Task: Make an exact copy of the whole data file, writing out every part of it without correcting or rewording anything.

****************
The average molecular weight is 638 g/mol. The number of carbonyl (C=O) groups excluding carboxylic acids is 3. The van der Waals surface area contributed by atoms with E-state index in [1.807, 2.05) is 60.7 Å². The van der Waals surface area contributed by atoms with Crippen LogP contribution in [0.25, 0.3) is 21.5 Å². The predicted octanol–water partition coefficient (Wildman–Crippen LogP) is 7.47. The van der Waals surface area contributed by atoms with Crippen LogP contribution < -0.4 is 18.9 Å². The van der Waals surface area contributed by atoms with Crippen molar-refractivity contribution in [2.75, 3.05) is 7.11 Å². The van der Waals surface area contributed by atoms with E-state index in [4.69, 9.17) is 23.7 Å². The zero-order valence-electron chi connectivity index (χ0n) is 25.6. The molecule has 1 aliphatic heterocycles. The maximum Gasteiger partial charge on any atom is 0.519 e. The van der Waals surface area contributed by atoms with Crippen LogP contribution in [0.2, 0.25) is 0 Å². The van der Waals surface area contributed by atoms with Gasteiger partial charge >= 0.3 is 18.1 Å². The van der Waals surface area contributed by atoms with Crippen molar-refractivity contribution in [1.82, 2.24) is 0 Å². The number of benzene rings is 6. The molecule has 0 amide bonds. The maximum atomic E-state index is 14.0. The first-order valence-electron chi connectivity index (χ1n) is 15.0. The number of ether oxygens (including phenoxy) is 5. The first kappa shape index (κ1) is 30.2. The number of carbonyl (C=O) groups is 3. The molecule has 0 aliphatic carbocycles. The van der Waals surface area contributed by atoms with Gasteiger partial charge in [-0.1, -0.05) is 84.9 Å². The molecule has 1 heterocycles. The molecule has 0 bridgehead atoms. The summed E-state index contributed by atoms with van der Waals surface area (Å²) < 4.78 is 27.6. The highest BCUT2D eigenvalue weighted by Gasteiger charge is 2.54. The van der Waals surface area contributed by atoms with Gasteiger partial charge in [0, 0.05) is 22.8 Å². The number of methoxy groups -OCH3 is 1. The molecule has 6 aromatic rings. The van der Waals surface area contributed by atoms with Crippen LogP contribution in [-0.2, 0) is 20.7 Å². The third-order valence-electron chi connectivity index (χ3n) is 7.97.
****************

The average molecular weight is 638 g/mol. The number of carbonyl (C=O) groups excluding carboxylic acids is 3. The van der Waals surface area contributed by atoms with E-state index in [1.807, 2.05) is 60.7 Å². The van der Waals surface area contributed by atoms with Crippen LogP contribution in [0.25, 0.3) is 21.5 Å². The predicted octanol–water partition coefficient (Wildman–Crippen LogP) is 7.47. The van der Waals surface area contributed by atoms with Crippen LogP contribution < -0.4 is 18.9 Å². The van der Waals surface area contributed by atoms with Crippen molar-refractivity contribution in [2.75, 3.05) is 7.11 Å². The van der Waals surface area contributed by atoms with E-state index in [4.69, 9.17) is 23.7 Å². The zero-order valence-electron chi connectivity index (χ0n) is 25.6. The molecule has 1 aliphatic heterocycles. The maximum Gasteiger partial charge on any atom is 0.519 e. The van der Waals surface area contributed by atoms with Crippen LogP contribution in [0.2, 0.25) is 0 Å². The van der Waals surface area contributed by atoms with Gasteiger partial charge >= 0.3 is 18.1 Å². The van der Waals surface area contributed by atoms with Crippen molar-refractivity contribution in [1.82, 2.24) is 0 Å². The number of benzene rings is 6. The molecule has 0 amide bonds. The maximum atomic E-state index is 14.0. The first-order valence-electron chi connectivity index (χ1n) is 15.0. The number of ether oxygens (including phenoxy) is 5. The first kappa shape index (κ1) is 30.2. The number of carbonyl (C=O) groups is 3. The molecule has 0 aliphatic carbocycles. The van der Waals surface area contributed by atoms with Gasteiger partial charge in [-0.1, -0.05) is 84.9 Å². The molecule has 1 heterocycles. The molecule has 0 bridgehead atoms. The summed E-state index contributed by atoms with van der Waals surface area (Å²) < 4.78 is 27.6. The highest BCUT2D eigenvalue weighted by Gasteiger charge is 2.54. The van der Waals surface area contributed by atoms with Gasteiger partial charge in [0, 0.05) is 22.8 Å². The number of methoxy groups -OCH3 is 1. The molecule has 6 aromatic rings. The van der Waals surface area contributed by atoms with Crippen LogP contribution in [-0.2, 0) is 20.7 Å². The third-order valence-electron chi connectivity index (χ3n) is 7.97.